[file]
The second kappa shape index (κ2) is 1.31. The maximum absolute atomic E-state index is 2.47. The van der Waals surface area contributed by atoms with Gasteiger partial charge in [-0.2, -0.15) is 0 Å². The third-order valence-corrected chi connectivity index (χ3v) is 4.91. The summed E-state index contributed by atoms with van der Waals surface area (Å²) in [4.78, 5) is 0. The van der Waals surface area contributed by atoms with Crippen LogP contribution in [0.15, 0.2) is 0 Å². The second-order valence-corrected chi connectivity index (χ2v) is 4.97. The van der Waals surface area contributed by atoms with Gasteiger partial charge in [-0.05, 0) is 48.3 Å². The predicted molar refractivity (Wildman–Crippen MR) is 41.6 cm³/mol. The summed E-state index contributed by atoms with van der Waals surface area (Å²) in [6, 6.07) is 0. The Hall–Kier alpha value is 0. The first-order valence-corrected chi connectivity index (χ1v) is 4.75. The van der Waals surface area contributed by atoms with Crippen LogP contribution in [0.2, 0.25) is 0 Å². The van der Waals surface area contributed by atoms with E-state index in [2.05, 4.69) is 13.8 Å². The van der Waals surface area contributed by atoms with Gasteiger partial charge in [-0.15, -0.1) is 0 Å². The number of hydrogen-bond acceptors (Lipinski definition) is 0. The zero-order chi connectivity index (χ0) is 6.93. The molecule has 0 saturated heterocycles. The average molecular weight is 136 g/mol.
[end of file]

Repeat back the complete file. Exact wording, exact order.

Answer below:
The second kappa shape index (κ2) is 1.31. The maximum absolute atomic E-state index is 2.47. The van der Waals surface area contributed by atoms with Gasteiger partial charge in [-0.2, -0.15) is 0 Å². The third-order valence-corrected chi connectivity index (χ3v) is 4.91. The summed E-state index contributed by atoms with van der Waals surface area (Å²) in [4.78, 5) is 0. The van der Waals surface area contributed by atoms with Crippen LogP contribution in [0.15, 0.2) is 0 Å². The second-order valence-corrected chi connectivity index (χ2v) is 4.97. The van der Waals surface area contributed by atoms with Gasteiger partial charge in [-0.05, 0) is 48.3 Å². The predicted molar refractivity (Wildman–Crippen MR) is 41.6 cm³/mol. The summed E-state index contributed by atoms with van der Waals surface area (Å²) in [6, 6.07) is 0. The Hall–Kier alpha value is 0. The first-order valence-corrected chi connectivity index (χ1v) is 4.75. The van der Waals surface area contributed by atoms with Crippen LogP contribution in [0.2, 0.25) is 0 Å². The van der Waals surface area contributed by atoms with E-state index in [2.05, 4.69) is 13.8 Å². The van der Waals surface area contributed by atoms with Gasteiger partial charge in [-0.15, -0.1) is 0 Å². The number of hydrogen-bond acceptors (Lipinski definition) is 0. The zero-order chi connectivity index (χ0) is 6.93. The molecule has 0 saturated heterocycles. The average molecular weight is 136 g/mol.